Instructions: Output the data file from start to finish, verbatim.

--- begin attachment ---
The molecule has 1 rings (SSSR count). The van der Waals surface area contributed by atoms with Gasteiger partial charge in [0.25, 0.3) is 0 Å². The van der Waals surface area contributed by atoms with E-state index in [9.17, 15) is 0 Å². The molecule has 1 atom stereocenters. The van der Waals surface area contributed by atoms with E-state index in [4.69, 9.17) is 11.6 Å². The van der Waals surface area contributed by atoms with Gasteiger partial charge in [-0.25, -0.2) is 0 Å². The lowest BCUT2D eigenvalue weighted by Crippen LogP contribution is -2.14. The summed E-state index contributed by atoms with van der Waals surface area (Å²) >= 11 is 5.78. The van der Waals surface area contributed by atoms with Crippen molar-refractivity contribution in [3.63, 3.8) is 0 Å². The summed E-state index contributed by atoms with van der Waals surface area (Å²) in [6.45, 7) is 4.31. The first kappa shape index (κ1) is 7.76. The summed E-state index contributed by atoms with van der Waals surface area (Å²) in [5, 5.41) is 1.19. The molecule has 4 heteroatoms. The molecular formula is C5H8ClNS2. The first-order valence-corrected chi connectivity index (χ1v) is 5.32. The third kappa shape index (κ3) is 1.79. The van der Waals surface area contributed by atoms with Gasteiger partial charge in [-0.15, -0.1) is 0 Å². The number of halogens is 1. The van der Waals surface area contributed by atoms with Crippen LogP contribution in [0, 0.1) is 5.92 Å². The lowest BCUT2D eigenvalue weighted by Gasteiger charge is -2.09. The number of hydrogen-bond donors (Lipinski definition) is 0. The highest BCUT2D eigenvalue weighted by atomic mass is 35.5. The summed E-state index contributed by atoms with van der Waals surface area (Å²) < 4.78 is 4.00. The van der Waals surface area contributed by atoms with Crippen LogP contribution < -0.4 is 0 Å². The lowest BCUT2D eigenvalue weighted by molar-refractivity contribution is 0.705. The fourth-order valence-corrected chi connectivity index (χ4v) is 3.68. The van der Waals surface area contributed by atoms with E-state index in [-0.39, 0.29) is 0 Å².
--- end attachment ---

The molecule has 1 rings (SSSR count). The van der Waals surface area contributed by atoms with Gasteiger partial charge in [0.25, 0.3) is 0 Å². The van der Waals surface area contributed by atoms with E-state index in [9.17, 15) is 0 Å². The molecule has 1 atom stereocenters. The van der Waals surface area contributed by atoms with E-state index in [4.69, 9.17) is 11.6 Å². The van der Waals surface area contributed by atoms with Gasteiger partial charge in [-0.25, -0.2) is 0 Å². The lowest BCUT2D eigenvalue weighted by Crippen LogP contribution is -2.14. The summed E-state index contributed by atoms with van der Waals surface area (Å²) >= 11 is 5.78. The van der Waals surface area contributed by atoms with Crippen molar-refractivity contribution in [3.63, 3.8) is 0 Å². The summed E-state index contributed by atoms with van der Waals surface area (Å²) in [6.45, 7) is 4.31. The first kappa shape index (κ1) is 7.76. The summed E-state index contributed by atoms with van der Waals surface area (Å²) in [5, 5.41) is 1.19. The molecule has 4 heteroatoms. The molecular formula is C5H8ClNS2. The first-order valence-corrected chi connectivity index (χ1v) is 5.32. The third kappa shape index (κ3) is 1.79. The van der Waals surface area contributed by atoms with Gasteiger partial charge in [-0.15, -0.1) is 0 Å². The number of halogens is 1. The van der Waals surface area contributed by atoms with Crippen LogP contribution in [0, 0.1) is 5.92 Å². The lowest BCUT2D eigenvalue weighted by Gasteiger charge is -2.09. The number of hydrogen-bond donors (Lipinski definition) is 0. The highest BCUT2D eigenvalue weighted by atomic mass is 35.5. The summed E-state index contributed by atoms with van der Waals surface area (Å²) < 4.78 is 4.00. The van der Waals surface area contributed by atoms with Crippen LogP contribution < -0.4 is 0 Å². The lowest BCUT2D eigenvalue weighted by molar-refractivity contribution is 0.705. The fourth-order valence-corrected chi connectivity index (χ4v) is 3.68. The van der Waals surface area contributed by atoms with E-state index in [-0.39, 0.29) is 0 Å².